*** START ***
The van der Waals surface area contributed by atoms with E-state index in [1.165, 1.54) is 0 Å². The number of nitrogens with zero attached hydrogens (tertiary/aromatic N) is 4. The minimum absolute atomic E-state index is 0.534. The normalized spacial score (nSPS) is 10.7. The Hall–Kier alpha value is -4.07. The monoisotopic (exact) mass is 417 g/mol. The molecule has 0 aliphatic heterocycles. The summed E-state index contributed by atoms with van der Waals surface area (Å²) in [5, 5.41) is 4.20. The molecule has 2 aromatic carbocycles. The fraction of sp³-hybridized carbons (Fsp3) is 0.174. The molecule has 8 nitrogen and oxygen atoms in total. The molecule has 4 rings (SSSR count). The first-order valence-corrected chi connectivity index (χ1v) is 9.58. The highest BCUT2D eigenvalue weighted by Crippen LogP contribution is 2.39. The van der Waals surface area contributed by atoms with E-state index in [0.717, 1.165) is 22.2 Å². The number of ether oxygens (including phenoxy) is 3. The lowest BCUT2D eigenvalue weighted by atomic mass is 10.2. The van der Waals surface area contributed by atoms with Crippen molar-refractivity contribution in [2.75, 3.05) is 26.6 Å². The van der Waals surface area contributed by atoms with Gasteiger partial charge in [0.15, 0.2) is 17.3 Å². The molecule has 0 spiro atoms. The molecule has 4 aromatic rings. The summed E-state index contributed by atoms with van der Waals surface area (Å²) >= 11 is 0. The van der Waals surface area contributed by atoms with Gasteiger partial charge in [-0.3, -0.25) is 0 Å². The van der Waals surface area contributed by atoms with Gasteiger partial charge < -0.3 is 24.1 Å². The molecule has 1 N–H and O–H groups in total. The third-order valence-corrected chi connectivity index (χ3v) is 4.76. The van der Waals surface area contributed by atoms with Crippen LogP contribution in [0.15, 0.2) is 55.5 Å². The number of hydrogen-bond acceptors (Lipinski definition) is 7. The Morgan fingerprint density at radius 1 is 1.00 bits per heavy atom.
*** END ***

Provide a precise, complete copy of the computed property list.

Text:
The van der Waals surface area contributed by atoms with E-state index in [1.165, 1.54) is 0 Å². The number of nitrogens with zero attached hydrogens (tertiary/aromatic N) is 4. The minimum absolute atomic E-state index is 0.534. The normalized spacial score (nSPS) is 10.7. The Hall–Kier alpha value is -4.07. The monoisotopic (exact) mass is 417 g/mol. The molecule has 0 aliphatic heterocycles. The summed E-state index contributed by atoms with van der Waals surface area (Å²) in [5, 5.41) is 4.20. The molecule has 2 aromatic carbocycles. The fraction of sp³-hybridized carbons (Fsp3) is 0.174. The molecule has 8 nitrogen and oxygen atoms in total. The molecule has 4 rings (SSSR count). The first-order valence-corrected chi connectivity index (χ1v) is 9.58. The highest BCUT2D eigenvalue weighted by Crippen LogP contribution is 2.39. The van der Waals surface area contributed by atoms with E-state index in [0.717, 1.165) is 22.2 Å². The number of ether oxygens (including phenoxy) is 3. The lowest BCUT2D eigenvalue weighted by atomic mass is 10.2. The van der Waals surface area contributed by atoms with Crippen molar-refractivity contribution in [2.75, 3.05) is 26.6 Å². The van der Waals surface area contributed by atoms with Gasteiger partial charge in [0.15, 0.2) is 17.3 Å². The molecule has 0 spiro atoms. The molecule has 4 aromatic rings. The summed E-state index contributed by atoms with van der Waals surface area (Å²) >= 11 is 0. The van der Waals surface area contributed by atoms with Gasteiger partial charge in [-0.3, -0.25) is 0 Å². The van der Waals surface area contributed by atoms with Gasteiger partial charge < -0.3 is 24.1 Å². The molecule has 1 N–H and O–H groups in total. The third-order valence-corrected chi connectivity index (χ3v) is 4.76. The van der Waals surface area contributed by atoms with Crippen LogP contribution in [0.15, 0.2) is 55.5 Å². The number of hydrogen-bond acceptors (Lipinski definition) is 7. The Morgan fingerprint density at radius 1 is 1.00 bits per heavy atom.